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Comments

  1. says

    I think Mr. Cottarelli is whistlin’ past the graveyard. The Eurozone has some long-term problems that aren’t being addressed: lousy demographics (rapidly aging population), high public benefits, and a permanently unemployed and maybe unemployable underclass.
    I’ve long speculated that Italy will be the first to pull out of the Eurozone. The high Euro is just killing their exports.

  2. says

    The thing with a unified currency is that when they do well, they really do well! When they fall, they fall fast!

    The trouble starts when cracks appear in the perceived unity. What if Germany decides they shouldn’t have to bailout others? When ‘us’ vs ‘them’ syndrome sets in, it is a problem. They can’t do selective bailouts either – that’ll erode the trust in the union.

    It’s a tough situation for the EU and a good lesson for those wanting something similar. I know the BRICS recently concluded their meeting!

  3. says

    I agree with moneycome sometimes having a single currency is good and at other times it can be terrible. I think the world is going to be hit fairly hard because of our current view that everything is derived from consumer demand. In economics it’s always best to see things like demand go up, but for how long can we continue to grow and expand? Why is it such a bad thing to stay stagnant?

    -Ravi Gupta

    • says

      Ravi, Great point. How long can we continue to grow? This a finite planet with limited resources. I firly believe that the issues we are seeing in Europe are derived from the increasingly high cost of energy. Access to energy drives economic growth. Rising prices for oil restricts access and down goes economic growth. The problem with the Euro zone is that bankers stop lending them money when they are insolvenet, whereas the US creditors (China) keep on lending when we are broke…something t do with the US dollar being the sole reserve currency (not for long). It’s going t be fascinating to see if the Euro economis can restructure fast enough to avoid a major depression when the oil shock really hits.

      Hope this is not too doom and gloom.
      Hunter.

  4. Mike Hunt says

    Hard to say, with 2 year Greek bonds at nearly 20%, the market is predicting a chance of default. The poor countries like Ireland, Greece, Portugal are being saddled up with debt and having austerity measures so the citizens have to sacrifice to pay interest on their bonds to other bondholders in the rest of Europe and around the world.

    Iceland was smart, they told the IMF and the ECB to get stuffed and that they want their debt restructured (haircuts) or no deal. All that is needed is for the first EU troubled countries to stand up and do the same…. those are the first cracks in the facade.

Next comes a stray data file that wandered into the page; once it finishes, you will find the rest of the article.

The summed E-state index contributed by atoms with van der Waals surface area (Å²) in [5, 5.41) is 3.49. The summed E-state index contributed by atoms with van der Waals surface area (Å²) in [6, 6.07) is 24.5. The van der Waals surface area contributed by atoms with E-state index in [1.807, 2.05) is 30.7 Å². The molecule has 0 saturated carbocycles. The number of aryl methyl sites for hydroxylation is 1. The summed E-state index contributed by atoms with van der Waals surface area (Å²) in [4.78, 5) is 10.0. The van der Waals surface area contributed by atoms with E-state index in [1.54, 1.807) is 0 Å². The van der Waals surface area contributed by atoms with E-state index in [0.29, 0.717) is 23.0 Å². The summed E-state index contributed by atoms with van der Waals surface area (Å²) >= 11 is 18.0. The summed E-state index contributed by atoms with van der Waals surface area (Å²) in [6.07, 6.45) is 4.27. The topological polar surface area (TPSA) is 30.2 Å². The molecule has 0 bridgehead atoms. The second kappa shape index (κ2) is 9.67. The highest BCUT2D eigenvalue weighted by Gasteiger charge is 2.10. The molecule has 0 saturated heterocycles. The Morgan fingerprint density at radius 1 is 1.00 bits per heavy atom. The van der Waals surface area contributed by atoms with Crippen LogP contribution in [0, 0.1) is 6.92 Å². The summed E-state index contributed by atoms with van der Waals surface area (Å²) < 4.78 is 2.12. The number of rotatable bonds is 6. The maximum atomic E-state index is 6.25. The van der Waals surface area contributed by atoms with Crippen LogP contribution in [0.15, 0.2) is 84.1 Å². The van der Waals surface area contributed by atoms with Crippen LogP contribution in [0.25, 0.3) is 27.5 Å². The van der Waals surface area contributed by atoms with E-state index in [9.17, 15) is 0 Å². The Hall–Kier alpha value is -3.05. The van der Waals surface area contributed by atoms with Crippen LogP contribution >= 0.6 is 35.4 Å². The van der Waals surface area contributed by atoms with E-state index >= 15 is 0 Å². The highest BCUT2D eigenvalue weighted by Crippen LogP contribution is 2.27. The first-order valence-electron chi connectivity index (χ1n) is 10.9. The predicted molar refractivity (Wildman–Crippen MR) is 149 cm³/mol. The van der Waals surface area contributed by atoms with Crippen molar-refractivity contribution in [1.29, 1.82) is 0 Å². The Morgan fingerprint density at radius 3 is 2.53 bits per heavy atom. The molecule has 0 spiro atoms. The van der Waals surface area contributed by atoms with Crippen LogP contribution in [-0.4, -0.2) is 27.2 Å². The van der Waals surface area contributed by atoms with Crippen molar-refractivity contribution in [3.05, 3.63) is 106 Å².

On the other side you have Denmark where an election was just won on the premise of no more bailouts.

    Right now the currencies are like the opposite of a beauty contest, the least ugliest will will. Sure, the USD has some really terrible fundamentals but I think the Euro will crack first and there will be a flight to safety into the USD. Only time will tell but I’ve voted with my feet so if I’m wrong I have my own money at risk unlike the bankers who gamble and get bailed out when they lose.

    -Mike

    • says

      I was so impressed to see 20% Greek bond yields! Sign me up baby since Germany will bail em out for sure!

      I don’t think either the USD or the Euro will crack. We are on a mending path… well, maybe not. Our state budget deficits are gonna screw us all!

      • Mike Hunt says

        The crazy thing is it is the Greek pension funds that are one of the major buyers of the bonds! But all the revenue even with austerity measures is being used to pay the interest!

        Not sustainable. Actually Germany and other ECB members will keep lending money at outrageous terms but eventually the debtholder has to default.

        Kind of like paying off your credit card with a higher interest one.

        It works for a while and then you go belly up really fast all of a sudden.

        So many shoes waiting to drop it’s unreal.

        But what the heck- the Dow is up so lets ignore all that and keep partying!

  5. Robert Muir says

    California, Illinois, etc. are in similar straights. Will the rest of the US bail them out or will they be allowed to default?

  6. says

    What I question is why no one ever talks about Japan in terms of a debt crisis. Their economy may be the next one in real trouble when you look at the recent tragedies, the lack of growth in their economy for the last 20 years, and their huge debt-to-GDP ratios. I think the USA and my home country of Canada are actually in relatively good fiscal situations if we continue on this current track to eliminate deficits and pay down debt.